|Publication number||USRE41153 E1|
|Application number||US 12/031,908|
|Publication date||Mar 2, 2010|
|Filing date||Feb 15, 2008|
|Priority date||Jun 12, 2003|
|Also published as||EP1486798A2, EP1486798A3, EP1486798B1, EP2530486A2, EP2530486A3, EP2546921A2, EP2546921A3, EP2546921B1, US7136011, US20040252046, USRE42708|
|Publication number||031908, 12031908, US RE41153 E1, US RE41153E1, US-E1-RE41153, USRE41153 E1, USRE41153E1|
|Inventors||Morten Mork, Rolf Bakken|
|Original Assignee||Ocas As|
|Export Citation||BiBTeX, EndNote, RefMan|
|Patent Citations (26), Non-Patent Citations (2), Referenced by (14), Classifications (53), Legal Events (3)|
|External Links: USPTO, USPTO Assignment, Espacenet|
The invention relates to systems for avoidance of collision between an aircraft and an obstacle on the ground, and relates in particular to systems of this kind that comprise a radar device for detection of an aircraft in flight and a device for warning the operator of the aircraft of a possible collision obstacle that is in the vicinity of the aircraft.
Accidents in which planes or helicopters fly into power lines happen once or twice a year in Norway, and almost weekly in the USA. These accidents often result in the loss of human life and substantial material damage. The accidents are a clear indication that today's marking of power lines and other aerial obstacles is not good enough. Marking of aerial obstacles using a system for avoidance of collision between an aircraft and an obstacle, hereinafter called OCAS, can reduce the number of accidents of this type considerably.
U.S. Pat. No. 5,351,032 discloses a short-range radio system, wherein the system provides both audio and visual warnings to the pilot of an aircraft of an upcoming power line. The system comprises a small narrow-band transmitter which utilises power from the power line, wherein the narrow-band transmitter may be installed on top of a power line tower or within already existing warning balls on the power line. The narrow-band transmitter provides a continuous warning signal to aircraft that approach the deployed narrowband transmitter, and a receiver installed on board the aircraft capable of receiving the warning signal from the narrow-band transmitter will, upon receipt of the warning signal, trigger both an audio and a visual alarm to alert the pilot of the aircraft to the potential hazard. Thus, the system requires that a part thereof, in this case a systemadapted receiver, should be located in the aircraft, and will only be effective in warning aircraft that have a part of the system installed therein. Therefore, aircraft that do not have a receiver of this kind installed will not be able to take advantage of the possible warning that the narrow-band transmitter could give. Furthermore, the system does not include any means for determining the distance between the aircraft and the obstacle, and it will thus be a matter of chance whether the receiver in the aircraft picks up the warning signal at a short or a long distance, which may result in a warning that is too late or in an unnecessary warning to aircraft which are at a great distance, but nevertheless within the maximum range that is determined by the propagation potential of the radio waves, the presence or absence of noise sources and the sensitivity of the receiver in question.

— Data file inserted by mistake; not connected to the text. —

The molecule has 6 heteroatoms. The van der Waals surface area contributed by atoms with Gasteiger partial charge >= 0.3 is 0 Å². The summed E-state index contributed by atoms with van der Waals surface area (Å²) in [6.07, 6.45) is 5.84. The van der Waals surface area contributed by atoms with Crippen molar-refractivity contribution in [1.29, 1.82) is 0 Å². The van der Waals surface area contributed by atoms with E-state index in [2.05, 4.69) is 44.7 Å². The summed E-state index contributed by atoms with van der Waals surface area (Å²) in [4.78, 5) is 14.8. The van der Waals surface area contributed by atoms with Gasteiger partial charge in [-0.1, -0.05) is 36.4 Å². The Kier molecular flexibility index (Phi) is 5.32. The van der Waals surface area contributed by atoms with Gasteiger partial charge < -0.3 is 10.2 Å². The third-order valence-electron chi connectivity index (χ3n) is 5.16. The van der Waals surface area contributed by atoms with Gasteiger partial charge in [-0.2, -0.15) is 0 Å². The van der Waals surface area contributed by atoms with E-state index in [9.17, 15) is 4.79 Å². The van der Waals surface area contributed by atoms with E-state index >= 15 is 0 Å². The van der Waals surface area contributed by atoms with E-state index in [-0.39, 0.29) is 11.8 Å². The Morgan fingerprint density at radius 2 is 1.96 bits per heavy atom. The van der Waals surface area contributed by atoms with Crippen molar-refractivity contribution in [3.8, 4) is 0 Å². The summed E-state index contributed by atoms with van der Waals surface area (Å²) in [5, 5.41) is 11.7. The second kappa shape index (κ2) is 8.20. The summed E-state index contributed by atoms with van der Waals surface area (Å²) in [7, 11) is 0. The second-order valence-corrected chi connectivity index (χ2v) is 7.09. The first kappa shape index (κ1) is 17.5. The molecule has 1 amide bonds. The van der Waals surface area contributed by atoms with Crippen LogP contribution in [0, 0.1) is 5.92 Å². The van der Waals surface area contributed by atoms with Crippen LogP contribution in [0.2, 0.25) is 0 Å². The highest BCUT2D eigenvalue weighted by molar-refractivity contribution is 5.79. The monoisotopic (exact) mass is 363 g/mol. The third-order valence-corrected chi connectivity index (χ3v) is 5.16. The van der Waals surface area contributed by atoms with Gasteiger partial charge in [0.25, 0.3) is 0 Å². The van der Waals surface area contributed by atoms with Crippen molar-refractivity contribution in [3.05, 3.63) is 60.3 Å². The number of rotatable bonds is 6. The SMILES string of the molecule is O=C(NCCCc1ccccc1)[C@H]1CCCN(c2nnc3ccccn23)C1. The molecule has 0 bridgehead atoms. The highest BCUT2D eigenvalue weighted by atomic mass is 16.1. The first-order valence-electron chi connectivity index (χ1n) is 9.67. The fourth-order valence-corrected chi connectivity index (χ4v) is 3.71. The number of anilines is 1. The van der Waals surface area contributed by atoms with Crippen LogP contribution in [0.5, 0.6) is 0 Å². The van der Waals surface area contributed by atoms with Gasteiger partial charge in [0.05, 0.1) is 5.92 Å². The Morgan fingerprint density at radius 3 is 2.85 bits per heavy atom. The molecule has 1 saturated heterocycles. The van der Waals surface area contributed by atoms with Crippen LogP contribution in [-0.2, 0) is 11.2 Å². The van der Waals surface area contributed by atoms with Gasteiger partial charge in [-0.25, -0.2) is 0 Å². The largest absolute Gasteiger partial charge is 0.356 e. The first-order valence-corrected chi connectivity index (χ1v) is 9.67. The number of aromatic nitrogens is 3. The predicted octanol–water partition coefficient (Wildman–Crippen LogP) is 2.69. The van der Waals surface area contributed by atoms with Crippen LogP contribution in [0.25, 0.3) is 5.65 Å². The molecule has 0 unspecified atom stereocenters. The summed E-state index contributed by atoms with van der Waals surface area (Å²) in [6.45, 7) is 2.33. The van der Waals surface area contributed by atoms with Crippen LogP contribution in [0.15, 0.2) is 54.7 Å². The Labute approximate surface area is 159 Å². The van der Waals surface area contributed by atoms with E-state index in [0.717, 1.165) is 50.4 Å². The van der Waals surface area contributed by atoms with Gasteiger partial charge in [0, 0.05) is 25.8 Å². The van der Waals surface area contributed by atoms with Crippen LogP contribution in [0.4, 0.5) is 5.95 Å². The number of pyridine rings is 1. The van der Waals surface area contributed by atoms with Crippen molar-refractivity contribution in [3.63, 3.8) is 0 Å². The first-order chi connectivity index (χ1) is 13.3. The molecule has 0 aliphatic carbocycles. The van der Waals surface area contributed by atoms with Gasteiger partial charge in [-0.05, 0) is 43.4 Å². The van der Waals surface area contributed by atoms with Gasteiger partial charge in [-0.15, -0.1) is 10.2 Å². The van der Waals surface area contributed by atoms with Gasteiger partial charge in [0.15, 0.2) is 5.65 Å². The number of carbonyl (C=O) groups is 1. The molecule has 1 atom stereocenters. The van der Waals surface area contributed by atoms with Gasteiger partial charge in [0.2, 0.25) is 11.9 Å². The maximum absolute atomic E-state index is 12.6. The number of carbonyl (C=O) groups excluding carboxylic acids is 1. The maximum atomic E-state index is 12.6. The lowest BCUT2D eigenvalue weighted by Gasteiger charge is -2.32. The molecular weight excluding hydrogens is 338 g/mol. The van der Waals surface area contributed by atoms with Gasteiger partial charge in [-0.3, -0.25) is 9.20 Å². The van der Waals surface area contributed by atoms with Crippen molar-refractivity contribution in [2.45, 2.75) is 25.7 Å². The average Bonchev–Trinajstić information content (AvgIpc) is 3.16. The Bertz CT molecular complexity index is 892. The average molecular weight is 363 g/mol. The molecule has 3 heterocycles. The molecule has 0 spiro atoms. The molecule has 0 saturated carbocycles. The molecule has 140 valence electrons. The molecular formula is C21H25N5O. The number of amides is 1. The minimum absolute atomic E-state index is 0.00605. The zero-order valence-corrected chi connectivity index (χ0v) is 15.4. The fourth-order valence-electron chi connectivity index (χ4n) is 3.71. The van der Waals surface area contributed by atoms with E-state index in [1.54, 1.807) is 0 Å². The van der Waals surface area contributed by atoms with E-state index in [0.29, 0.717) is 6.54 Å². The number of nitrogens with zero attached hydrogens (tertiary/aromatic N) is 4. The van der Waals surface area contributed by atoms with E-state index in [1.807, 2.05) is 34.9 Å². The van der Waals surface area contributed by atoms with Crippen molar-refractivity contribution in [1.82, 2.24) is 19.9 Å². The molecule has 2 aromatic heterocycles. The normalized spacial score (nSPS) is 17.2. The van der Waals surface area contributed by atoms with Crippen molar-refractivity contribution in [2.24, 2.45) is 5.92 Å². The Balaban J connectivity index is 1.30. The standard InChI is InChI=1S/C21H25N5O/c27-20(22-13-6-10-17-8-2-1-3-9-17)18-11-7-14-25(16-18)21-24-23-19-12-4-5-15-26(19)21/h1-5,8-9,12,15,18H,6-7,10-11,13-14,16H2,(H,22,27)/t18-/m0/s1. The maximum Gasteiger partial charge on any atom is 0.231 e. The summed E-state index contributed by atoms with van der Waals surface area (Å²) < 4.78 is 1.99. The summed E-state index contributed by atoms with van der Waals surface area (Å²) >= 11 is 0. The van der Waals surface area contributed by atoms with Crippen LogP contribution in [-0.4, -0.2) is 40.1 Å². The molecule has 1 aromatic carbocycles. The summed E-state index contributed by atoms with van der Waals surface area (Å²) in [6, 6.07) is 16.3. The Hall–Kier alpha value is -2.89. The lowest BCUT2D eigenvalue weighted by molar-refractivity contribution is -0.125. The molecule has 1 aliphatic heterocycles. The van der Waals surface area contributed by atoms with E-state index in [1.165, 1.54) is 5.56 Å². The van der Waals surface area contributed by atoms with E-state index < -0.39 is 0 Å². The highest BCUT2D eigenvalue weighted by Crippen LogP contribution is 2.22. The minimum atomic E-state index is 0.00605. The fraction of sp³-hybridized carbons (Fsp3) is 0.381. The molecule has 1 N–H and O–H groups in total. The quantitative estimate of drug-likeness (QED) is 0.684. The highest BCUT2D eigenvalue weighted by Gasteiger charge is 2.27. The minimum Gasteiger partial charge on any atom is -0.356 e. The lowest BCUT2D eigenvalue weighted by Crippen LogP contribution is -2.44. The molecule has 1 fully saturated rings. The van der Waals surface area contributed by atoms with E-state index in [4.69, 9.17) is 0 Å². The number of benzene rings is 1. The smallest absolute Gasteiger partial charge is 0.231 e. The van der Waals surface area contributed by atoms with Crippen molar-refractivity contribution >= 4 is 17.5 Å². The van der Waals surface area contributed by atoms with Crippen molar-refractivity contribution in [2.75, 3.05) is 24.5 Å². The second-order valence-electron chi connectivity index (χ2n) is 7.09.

Thus, it is an object of the present invention to provide a solution that can give a warning to an operator of an aircraft in order to prevent collision between an aircraft and an obstacle, which overcomes the drawbacks of the previously known solutions.